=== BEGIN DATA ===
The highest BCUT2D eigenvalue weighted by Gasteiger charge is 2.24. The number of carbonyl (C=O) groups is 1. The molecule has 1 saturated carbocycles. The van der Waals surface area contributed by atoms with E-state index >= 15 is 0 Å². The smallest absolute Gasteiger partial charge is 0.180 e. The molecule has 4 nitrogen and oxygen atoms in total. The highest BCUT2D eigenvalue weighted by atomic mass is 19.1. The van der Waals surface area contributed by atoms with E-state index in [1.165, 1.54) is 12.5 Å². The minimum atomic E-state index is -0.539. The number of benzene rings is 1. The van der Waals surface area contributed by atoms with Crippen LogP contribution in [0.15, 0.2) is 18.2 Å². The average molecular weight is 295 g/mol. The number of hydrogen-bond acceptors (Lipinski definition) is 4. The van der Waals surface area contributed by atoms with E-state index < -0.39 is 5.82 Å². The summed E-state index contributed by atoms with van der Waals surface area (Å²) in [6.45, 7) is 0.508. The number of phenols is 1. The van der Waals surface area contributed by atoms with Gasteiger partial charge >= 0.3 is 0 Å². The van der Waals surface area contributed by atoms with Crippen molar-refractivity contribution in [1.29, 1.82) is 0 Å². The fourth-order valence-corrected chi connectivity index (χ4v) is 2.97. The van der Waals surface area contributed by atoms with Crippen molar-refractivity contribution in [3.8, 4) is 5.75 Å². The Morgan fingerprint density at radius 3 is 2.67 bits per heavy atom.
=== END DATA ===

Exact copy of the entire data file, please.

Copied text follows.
The highest BCUT2D eigenvalue weighted by Gasteiger charge is 2.24. The number of carbonyl (C=O) groups is 1. The molecule has 1 saturated carbocycles. The van der Waals surface area contributed by atoms with E-state index >= 15 is 0 Å². The smallest absolute Gasteiger partial charge is 0.180 e. The molecule has 4 nitrogen and oxygen atoms in total. The highest BCUT2D eigenvalue weighted by atomic mass is 19.1. The van der Waals surface area contributed by atoms with E-state index in [1.165, 1.54) is 12.5 Å². The minimum atomic E-state index is -0.539. The number of benzene rings is 1. The van der Waals surface area contributed by atoms with Crippen LogP contribution in [0.15, 0.2) is 18.2 Å². The average molecular weight is 295 g/mol. The number of hydrogen-bond acceptors (Lipinski definition) is 4. The van der Waals surface area contributed by atoms with E-state index < -0.39 is 5.82 Å². The summed E-state index contributed by atoms with van der Waals surface area (Å²) in [6.45, 7) is 0.508. The number of phenols is 1. The van der Waals surface area contributed by atoms with Gasteiger partial charge >= 0.3 is 0 Å². The van der Waals surface area contributed by atoms with Crippen molar-refractivity contribution in [1.29, 1.82) is 0 Å². The fourth-order valence-corrected chi connectivity index (χ4v) is 2.97. The van der Waals surface area contributed by atoms with Crippen molar-refractivity contribution in [3.8, 4) is 5.75 Å². The Morgan fingerprint density at radius 3 is 2.67 bits per heavy atom.